DEBRA SPENT HER DAYS wandering the adult family home, nuzzling a stuffed dog that looked like the family poodle. She chattered nonstop: "So you do that and it was true and so these were something like that and I was right here. And I was right there. And I was right there. But I didn't know that." Sometimes her nursing instincts kicked in and she tried to take other residents for a walk.
Gene visited often, bringing cards, flowers or candy. Sometimes he took her back to their house for dinner. Sometimes he got an "I love you" and a few kisses.
The adult family home cost about $3,500 a month. Medicaid paid about $1,500, supplementing Debra's $860 disability check. Gene paid the balance — from $1,100 to $1,200. It was worth it to him because the home was so close and the care so good.
But it meant nothing was left over.
And Gene's emotions were as strained as his paycheck. There was anguish over Debra, the demands of being a single parent, the demands of his job. He was on medication for stress, high blood pressure and high cholesterol.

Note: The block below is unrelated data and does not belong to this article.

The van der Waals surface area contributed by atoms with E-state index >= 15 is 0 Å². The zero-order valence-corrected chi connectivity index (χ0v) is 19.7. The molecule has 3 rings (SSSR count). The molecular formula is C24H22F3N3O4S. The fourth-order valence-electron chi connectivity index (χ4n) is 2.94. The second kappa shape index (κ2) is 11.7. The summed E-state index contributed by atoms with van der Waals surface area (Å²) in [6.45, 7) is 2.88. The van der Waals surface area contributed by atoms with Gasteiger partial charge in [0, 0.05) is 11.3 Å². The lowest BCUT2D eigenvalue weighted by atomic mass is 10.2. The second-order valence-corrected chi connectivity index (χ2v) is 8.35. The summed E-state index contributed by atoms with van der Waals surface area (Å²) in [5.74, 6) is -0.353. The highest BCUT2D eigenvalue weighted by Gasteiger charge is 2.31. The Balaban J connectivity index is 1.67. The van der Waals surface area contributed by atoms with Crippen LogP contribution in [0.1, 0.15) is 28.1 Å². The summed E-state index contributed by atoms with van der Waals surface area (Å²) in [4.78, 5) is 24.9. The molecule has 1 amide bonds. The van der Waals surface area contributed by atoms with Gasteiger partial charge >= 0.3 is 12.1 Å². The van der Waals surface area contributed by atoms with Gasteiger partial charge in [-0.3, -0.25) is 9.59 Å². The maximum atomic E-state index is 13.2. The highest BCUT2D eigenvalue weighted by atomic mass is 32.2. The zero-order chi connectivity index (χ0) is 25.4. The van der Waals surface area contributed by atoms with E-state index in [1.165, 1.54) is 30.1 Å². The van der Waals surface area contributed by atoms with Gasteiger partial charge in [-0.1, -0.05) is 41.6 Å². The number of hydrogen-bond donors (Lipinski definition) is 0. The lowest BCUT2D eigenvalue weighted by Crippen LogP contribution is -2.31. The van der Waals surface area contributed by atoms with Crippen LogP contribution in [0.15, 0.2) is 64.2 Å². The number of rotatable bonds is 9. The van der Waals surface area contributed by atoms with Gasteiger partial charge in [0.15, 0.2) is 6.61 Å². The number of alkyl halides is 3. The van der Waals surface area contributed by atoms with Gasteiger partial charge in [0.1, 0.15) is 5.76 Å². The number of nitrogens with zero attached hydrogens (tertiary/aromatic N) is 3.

Without the daily responsibility of caring for Debra at home, he sank into a depression and sometimes struggled to get out of bed in the morning.
"I was totally lost," he says. "I didn't have a purpose anymore."
Then one day last spring, some old friends lured Gene out for a game of golf. That's when he realized how lonely he was for companionship — for normalcy. He realized he didn't want to be "a lifelong victim of Alzheimer's."
"Hopefully, I've still got a lot of years left," he says. "I can either live in pity over what we've gone through, or I can try and overcome it."
He lost weight, made it a point to see friends, started dating, started moving his life forward — just as Debra's continued to hurl backward.
Eight months after moving into the adult family home, Debra was evicted. She was younger and stronger than most of the residents and became too much to handle, especially when she became incontinent.
The only opening Gene found at a nursing home with a dementia unit was at Park West Care Center in West Seattle.
Debra's Social Security disability still pays $860. But now, because she's in a skilled-nursing facility and because she's single, Medicaid pays the rest.